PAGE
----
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Thursday, Feb 22, 2024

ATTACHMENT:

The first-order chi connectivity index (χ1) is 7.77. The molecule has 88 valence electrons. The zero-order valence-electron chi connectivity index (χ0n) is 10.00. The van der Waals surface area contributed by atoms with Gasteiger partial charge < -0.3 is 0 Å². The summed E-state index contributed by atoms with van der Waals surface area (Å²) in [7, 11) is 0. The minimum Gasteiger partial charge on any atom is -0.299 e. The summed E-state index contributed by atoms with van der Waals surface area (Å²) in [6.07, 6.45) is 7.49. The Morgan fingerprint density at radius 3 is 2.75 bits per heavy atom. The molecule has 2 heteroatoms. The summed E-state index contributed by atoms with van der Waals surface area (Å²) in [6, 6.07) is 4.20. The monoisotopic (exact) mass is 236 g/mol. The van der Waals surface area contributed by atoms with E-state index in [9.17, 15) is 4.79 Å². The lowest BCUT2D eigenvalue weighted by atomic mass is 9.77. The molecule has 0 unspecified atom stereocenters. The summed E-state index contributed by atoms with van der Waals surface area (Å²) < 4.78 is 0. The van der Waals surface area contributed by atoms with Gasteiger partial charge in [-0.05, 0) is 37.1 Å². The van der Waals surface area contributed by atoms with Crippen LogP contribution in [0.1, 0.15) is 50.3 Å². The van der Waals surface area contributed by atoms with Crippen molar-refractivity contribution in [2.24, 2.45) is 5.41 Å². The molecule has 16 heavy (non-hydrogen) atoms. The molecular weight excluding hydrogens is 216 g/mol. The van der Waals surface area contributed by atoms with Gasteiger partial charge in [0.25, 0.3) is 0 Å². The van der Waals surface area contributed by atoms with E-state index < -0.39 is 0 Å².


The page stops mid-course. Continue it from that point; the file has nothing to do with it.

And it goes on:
A ROUNDUP OF SAN FERNANDO VALLEY NEWS Continental Buys Medical Mart Continental Home Healthcare Ltd. of Glendale has acquired the assets of Medical Mart of Las Vegas, a home medical business with current annual revenues of $1.4 million. Continental acquired the assets and liabilities of the company with no cash payments but assuming $180,000 in debt. The purchase price is likely to be reduced further as a result of negotiations concerning vendor agreements. The principal and founder of Medical Mart, Tom Gray, will remain with Continental. The business is across the street from Las Vegas’s largest medical facility, the Columbus/Sunrise Hospital, and has constant walk-in traffic as a result. Medical Mart has operated in Las Vegas for 19 years and specializes in rehabilitation products and supply of ostomy, urological and woundcare products, areas that will augment the current product offering from Continental’s Las Vegas branch. The expanded product offering through the acquired supply line provides additional marketing opportunities to Continental’s preferred provider contract with the 130,000-member, Las Vegas-based Hotel Employees and Restaurant Employees International Union Welfare Fund. In addition, the company has a large contract with Pacific Care, an insurance organization, to provide rehabilitative products and supplies to its customers. City OKs Airfield Project The Los Angeles City Council has voted to allow Los Angeles County to build a large industrial park at Whiteman Airport in Pacoima. The council gave preliminary approval to the construction of six industrial buildings, with a combined 300,000 square feet, at 12653 Osborne St. The county owns the 18.3-acre site, which represents nearly 10 percent of the airport property, but because it is within city limits all development must be approved by the city of L.A. County officials will seek private bids from developers, who would build the industrial park and lease the land from the county. The site is within a federal empowerment zone and a state enterprise zone, both of which provide tax credits to companies that locate in high-poverty areas. Because the site includes some steep slopes, the size of the development may have to be scaled back to 200,000 square feet to avoid significant grading work. The effort to develop surplus land at the airport began in 1997 when Arc Machines Inc. moved into an industrial building there, keeping 250 jobs in the area. The firm, which makes high-precision welding equipment, moved from an older site in Pacoima. Syncor Acquires Radpharm Scientific The Australian subsidiary of Syncor International Corp. of Woodland Hills has acquired Radpharm Scientific Pty Ltd., a distributor and manufacturer of diagnostic radiopharmaceuticals used in nuclear medicine and medical imaging. Radpharm, based in Canberra, Australia, distributes products to more than 160 nuclear medicine practices in Australia and exports to New Zealand, Singapore, Malaysia, Thailand and Hong Kong. The acquisition gives Syncor presence in Canberra, complementing its existing Australian radiopharmacy sites in Sydney, Perth and Brisbane. Playboy Buys Vivid TV Channels Playboy Enterprises Inc. has agreed to acquire three X-rated sex channels from the owners of Van Nuys-based Vivid Video, one of the largest producers of porn movies, for $70 million. The three channels it is acquiring Vivid TV, Hot Network and Hot Zone carry more extreme programming than anything on Playboy’s three X-rated networks Playboy TV, Spice and Spice 2. Playboy’s strategic about-face underscores the growing acceptance of racier sex on television. Hard-core pornography has become increasingly popular and hugely profitable for satellite and cable operators, forcing Playboy to give up its singular devotion to soft-core programming. Negative EIR on Oakmont An environmental impact report released last week indicates building more than 57 homes in the Verdugo Mountains would have a negative effect on the air, wildlife and scenic vistas of the Glendale hillside area. The Oakmont V development “would directly eliminate at least 177 acres of ecosystem,” while “loss of the existing stream, riparian forest and oak woodland would be irreversible,” stated the study ordered by the Glendale City Council. The report was a revision of a previous environmental study that was determined last year to be inadequate. Its release begins a 45-day public review period.

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